Audrey: Yeah, that's beautiful. I'll leave it to you to introduce Doug Powers.
Preeta: Doug Powers is our guest today and he's been a teacher at Berkeley High School for nearly forty years. He started in the late 60's and 70's and you know during a time where he described himself as a bit of a happy hippie, in that the San Francisco Bay area of the 50's and 70's. He was a student from early on, exploring student philosophy, early on exploring phenomenology, and the freedom of the mind. And it was during that kind of intellectual study of Philosophy that he first encountered Buddhism in the form of Master Hua in 1973. He became very drawn to Buddhist precepts about the mind, the causes, and conditions of freedom. And so even while embraced and continuing and teaching Western Philosophy, he took upon the study and eventually the practice of Buddhism. He taught I think at Berkeley High for nearly forty years and now he's a professor as well as the Provost, Vice President of Finance, and many other roles within the Dharma realm, Buddhist University which is located about 110 miles north of San Francisco. Doug is incredibly first to say that in both Western Philosophy and Buddhist thought and can speak coherently, compellingly, and clearly about so many esoteric topics about philosophy of the mind. But amazingly in all of his teaching and speaking, he speaks very little about himself and maybe that has something to do with his view about the nature of the self you know, maybe we'll find that out. There is very little you could’ve found out about him online and he said to me earlier, he doesn't use email or social media, and likes to interact with people only in a direct conversation. So he's actually proud of the minimal physical presence, so we're excited to nab him and get him off the record and to explore a little bit about his journey and his own life. So Welcome Doug.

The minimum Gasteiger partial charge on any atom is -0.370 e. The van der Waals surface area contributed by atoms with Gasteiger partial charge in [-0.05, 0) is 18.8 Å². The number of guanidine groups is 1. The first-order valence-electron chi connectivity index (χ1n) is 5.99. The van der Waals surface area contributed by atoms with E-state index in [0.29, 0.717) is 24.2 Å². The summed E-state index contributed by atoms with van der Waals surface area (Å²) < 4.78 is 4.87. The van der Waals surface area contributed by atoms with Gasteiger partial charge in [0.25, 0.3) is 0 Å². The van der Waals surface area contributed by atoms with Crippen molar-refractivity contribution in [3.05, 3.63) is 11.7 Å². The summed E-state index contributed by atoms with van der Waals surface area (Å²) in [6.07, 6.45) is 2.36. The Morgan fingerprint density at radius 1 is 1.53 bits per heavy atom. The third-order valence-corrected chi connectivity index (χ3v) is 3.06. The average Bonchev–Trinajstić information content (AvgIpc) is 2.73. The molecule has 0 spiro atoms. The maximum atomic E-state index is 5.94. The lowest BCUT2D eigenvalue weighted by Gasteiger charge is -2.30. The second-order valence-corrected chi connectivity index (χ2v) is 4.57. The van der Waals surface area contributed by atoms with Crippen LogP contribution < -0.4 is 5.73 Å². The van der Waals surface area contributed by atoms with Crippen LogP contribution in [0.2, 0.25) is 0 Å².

Doug: Thank you, Thank you... It will be great hanging out with you guys today
Preeta: Great. So actually, just how are you today? Where are you and how are you feeling?
Doug: Well, I'm as usual is hanging out with myself here but I'm also in a really beautiful context. I try to hang out both you know in myself but also in a beautiful context, so I'm here and I will really enjoy having a conversation with you.
Preeta: Right.. Now maybe we can start out with a little bit about your personal story. Can you tell us a little bit about how you grew up and some of your early influences before you kind of became a teacher.
Doug: Yeah....It's a bit... I don't know how much detail you want me going back to I think maybe starting with the really great parents who gave me a lot of the basic elements of who I am. They were super involved in social justice and my mother worked at the International House so at dinner we had people from all over the world all the time at dinner. I didn't know that everyone didn't just hang out with everybody in the world when they were 8, 9, 10, 11, 12. And they had, they were the liberal Christians, they were religious but they weren't doctrinaire or anything and they really believed Jesus was about social justice. So I lived with a lot of compassion and also a lot of independence. I think people nowadays would be very surprised by the level of independence a kid had at 8, 9, 10, 11... I rode my bike around Berkeley, went to movies by myself in the Fourth and Fifth grade. I remember listening to Chuck Berry over at somebody's house when the album first came over cause I just remembered that Chuck Berry just passed away. And I was you know, I was talking to someone about remembering listening to the first Chuck Berry album and hanging out with this girland his house and stuff. I remember I was 10 years old or 11 years. (laughs)